Article | May 18, 2023
The early 2000s were milestone moments for the cloud. Amazon Web Services (AWS) entered the market in 2006, while Google revealed its first cloud service in 2007. Fast forward to 2020, when the pandemic boosted digital transformation efforts by around seven years (according to McKinsey), and the cloud has become a commercial necessity today. It not only facilitated the swift transition to remote work, but it also remains critical in maintaining company sustainability and creativity. Many can argue that the large-scale transition to the cloud in the 2010s was necessary to enable the digital-first experiences that remote workers and decentralized businesses need today.
Multi-cloud and hybrid cloud setups are now the norm. According to Gartner, most businesses today use a multi-cloud approach to reduce vendor lock-in or to take advantage of more flexible, best-of-breed solutions.
However, managing multi-cloud systems increases cloud complexity, and IT concerns, frequently slowing rather than accelerating innovation. According to 2022 research done by IntelligentCIO, the average multi-cloud system includes five platforms, including AWS, Microsoft Azure, Google Cloud, and IBM Red Hat, among others.
Managing Multi-Cloud Complexities Like a Pro
Your multi-cloud strategy should satisfy your company's requirements while also laying the groundwork for managing various cloud deployments. Creating a proactive plan for managing multi-cloud setups is one of the finest features that can distinguish your company. The five strategies for handling multi-cloud complexity are outlined below.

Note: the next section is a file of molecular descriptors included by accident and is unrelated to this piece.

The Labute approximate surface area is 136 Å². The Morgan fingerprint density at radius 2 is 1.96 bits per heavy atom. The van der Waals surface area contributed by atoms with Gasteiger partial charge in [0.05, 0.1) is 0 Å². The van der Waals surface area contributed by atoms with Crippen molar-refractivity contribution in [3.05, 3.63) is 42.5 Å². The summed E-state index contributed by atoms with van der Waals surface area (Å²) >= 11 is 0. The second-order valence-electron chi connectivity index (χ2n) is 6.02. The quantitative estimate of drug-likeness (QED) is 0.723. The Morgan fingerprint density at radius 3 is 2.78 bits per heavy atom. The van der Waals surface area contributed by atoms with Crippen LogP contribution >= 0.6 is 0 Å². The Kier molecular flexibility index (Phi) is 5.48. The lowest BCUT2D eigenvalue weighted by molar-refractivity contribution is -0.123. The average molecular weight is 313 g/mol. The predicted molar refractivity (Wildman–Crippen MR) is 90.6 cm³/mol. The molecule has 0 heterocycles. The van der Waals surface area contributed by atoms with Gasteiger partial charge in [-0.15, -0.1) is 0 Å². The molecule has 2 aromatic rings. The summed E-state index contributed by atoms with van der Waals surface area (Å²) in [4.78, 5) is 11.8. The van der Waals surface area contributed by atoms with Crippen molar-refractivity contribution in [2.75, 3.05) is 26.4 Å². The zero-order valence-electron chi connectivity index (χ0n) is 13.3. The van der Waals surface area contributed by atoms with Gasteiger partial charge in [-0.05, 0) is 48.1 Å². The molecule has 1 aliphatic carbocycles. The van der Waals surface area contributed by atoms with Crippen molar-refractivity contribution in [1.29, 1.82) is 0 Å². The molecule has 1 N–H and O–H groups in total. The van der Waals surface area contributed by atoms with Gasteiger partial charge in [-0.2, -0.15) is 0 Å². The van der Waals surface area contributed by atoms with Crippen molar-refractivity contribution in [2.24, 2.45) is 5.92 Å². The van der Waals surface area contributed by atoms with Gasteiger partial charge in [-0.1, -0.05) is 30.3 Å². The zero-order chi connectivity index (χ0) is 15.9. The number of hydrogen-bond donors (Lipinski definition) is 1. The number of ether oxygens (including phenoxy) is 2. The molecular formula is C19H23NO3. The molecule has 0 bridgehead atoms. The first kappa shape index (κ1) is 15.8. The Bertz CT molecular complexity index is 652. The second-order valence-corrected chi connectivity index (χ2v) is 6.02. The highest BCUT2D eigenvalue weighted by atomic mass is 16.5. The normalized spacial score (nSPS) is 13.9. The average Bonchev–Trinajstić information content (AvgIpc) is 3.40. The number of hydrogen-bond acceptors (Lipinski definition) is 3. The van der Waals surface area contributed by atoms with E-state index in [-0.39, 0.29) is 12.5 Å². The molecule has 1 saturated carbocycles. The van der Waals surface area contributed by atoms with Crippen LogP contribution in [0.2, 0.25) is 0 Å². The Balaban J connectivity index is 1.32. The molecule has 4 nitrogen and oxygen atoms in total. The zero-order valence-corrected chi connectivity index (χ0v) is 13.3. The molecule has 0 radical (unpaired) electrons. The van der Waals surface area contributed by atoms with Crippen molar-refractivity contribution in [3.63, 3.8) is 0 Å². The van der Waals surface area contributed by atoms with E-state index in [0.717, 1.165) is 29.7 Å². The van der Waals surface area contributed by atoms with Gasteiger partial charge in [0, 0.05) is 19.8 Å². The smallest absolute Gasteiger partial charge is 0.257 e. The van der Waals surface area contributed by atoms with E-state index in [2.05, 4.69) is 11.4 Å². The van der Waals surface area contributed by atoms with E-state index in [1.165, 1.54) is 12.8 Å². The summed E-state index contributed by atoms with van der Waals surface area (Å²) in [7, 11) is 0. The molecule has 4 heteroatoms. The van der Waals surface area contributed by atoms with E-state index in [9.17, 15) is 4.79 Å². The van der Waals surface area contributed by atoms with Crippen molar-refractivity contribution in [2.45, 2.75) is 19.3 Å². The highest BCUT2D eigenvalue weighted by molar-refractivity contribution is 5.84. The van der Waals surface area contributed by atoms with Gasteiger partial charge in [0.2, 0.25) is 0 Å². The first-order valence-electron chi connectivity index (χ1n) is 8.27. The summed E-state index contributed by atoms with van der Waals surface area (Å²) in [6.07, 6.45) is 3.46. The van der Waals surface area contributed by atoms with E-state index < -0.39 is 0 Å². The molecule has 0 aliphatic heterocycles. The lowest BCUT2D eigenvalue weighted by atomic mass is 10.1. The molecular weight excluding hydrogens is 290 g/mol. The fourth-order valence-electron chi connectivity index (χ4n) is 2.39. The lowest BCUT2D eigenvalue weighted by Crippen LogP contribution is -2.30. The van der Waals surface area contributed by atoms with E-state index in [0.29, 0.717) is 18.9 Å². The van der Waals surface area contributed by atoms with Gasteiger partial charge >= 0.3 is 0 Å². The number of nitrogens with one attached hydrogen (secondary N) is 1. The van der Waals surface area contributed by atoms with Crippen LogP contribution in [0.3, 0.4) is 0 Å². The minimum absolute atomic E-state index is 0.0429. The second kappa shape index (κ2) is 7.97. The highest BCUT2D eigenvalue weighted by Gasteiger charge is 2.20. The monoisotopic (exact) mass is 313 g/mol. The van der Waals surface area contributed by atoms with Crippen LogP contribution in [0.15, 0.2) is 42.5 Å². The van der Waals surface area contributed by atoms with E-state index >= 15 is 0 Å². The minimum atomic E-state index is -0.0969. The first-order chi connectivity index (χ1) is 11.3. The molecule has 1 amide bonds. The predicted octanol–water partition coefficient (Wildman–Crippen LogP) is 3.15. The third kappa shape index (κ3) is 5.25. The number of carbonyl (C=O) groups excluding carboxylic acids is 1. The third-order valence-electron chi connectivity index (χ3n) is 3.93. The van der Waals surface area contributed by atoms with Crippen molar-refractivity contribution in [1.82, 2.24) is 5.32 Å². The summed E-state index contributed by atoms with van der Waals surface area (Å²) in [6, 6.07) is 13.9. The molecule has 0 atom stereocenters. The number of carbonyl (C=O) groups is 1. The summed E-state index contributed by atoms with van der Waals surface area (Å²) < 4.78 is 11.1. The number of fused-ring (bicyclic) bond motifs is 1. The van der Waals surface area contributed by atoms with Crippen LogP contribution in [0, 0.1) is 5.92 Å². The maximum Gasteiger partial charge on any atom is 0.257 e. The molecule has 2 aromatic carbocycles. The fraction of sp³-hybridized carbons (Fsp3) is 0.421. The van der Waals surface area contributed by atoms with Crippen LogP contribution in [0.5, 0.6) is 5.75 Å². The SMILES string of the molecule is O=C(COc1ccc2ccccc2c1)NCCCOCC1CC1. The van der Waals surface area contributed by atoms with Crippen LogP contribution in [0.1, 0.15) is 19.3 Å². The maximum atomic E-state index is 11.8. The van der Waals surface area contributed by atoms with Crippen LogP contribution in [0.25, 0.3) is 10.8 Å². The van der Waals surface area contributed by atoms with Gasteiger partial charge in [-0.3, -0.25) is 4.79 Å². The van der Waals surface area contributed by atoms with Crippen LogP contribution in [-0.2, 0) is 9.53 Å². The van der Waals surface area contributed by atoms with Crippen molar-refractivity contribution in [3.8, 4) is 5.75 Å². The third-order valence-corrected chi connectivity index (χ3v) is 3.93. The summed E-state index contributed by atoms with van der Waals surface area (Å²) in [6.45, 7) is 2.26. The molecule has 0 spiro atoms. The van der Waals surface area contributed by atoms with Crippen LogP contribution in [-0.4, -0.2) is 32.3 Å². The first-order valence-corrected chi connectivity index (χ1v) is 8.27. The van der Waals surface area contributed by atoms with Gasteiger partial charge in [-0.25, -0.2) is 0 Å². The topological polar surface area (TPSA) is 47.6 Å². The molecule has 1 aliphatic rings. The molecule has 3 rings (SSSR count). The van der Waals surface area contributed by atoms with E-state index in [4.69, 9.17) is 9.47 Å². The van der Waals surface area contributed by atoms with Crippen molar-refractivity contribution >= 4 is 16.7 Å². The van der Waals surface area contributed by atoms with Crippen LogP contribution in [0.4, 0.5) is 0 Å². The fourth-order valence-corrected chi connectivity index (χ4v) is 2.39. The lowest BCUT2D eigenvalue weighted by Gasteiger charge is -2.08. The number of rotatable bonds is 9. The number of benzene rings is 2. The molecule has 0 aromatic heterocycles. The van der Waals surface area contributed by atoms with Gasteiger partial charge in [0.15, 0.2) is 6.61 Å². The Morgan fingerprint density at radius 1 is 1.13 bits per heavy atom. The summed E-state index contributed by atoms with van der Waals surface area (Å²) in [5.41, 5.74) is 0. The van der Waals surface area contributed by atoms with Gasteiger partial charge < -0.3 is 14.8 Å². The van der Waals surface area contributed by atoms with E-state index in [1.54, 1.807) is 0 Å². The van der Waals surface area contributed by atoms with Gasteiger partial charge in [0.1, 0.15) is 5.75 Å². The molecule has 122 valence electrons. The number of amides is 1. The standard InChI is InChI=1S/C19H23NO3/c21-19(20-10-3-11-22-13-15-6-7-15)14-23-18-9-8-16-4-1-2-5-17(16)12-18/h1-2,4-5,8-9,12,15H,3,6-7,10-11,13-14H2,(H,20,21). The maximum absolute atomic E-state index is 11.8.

Managing Data with AI and ML
AI and machine learning can help manage enormous quantities of data in multi-cloud environments. AI simulates human decision-making and performs tasks as well as humans or even better at times. Machine learning is a type of artificial intelligence that learns from data, recognizes patterns, and makes decisions with minimum human interaction.
AI and ML to help discover the most important data, reducing big data and multi-cloud complexity. AI and machine learning enable more simplicity and better data control.
Integrated Management Structure
Keeping up with the growing number of cloud services from several providers requires a unified management structure. Multiple cloud management requires IT time, resources, and technology to juggle and correlate infrastructure alternatives.
Routinely monitor your cloud resources and service settings. It's important to manage apps, clouds, and people globally. Ensure you have the technology and infrastructure to handle several clouds.
Developing Security Strategy
Operating multiple clouds requires a security strategy and seamless integration of security capabilities. There's no single right answer since vendors have varied policies and cybersecurity methods. Storing data on many cloud deployments prevents data loss.
Handling backups and safety copies of your data are crucial. Regularly examine your multi-cloud network's security. The cyber threat environment will vary as infrastructure and software do. Multi-cloud strategies must safeguard data and applications.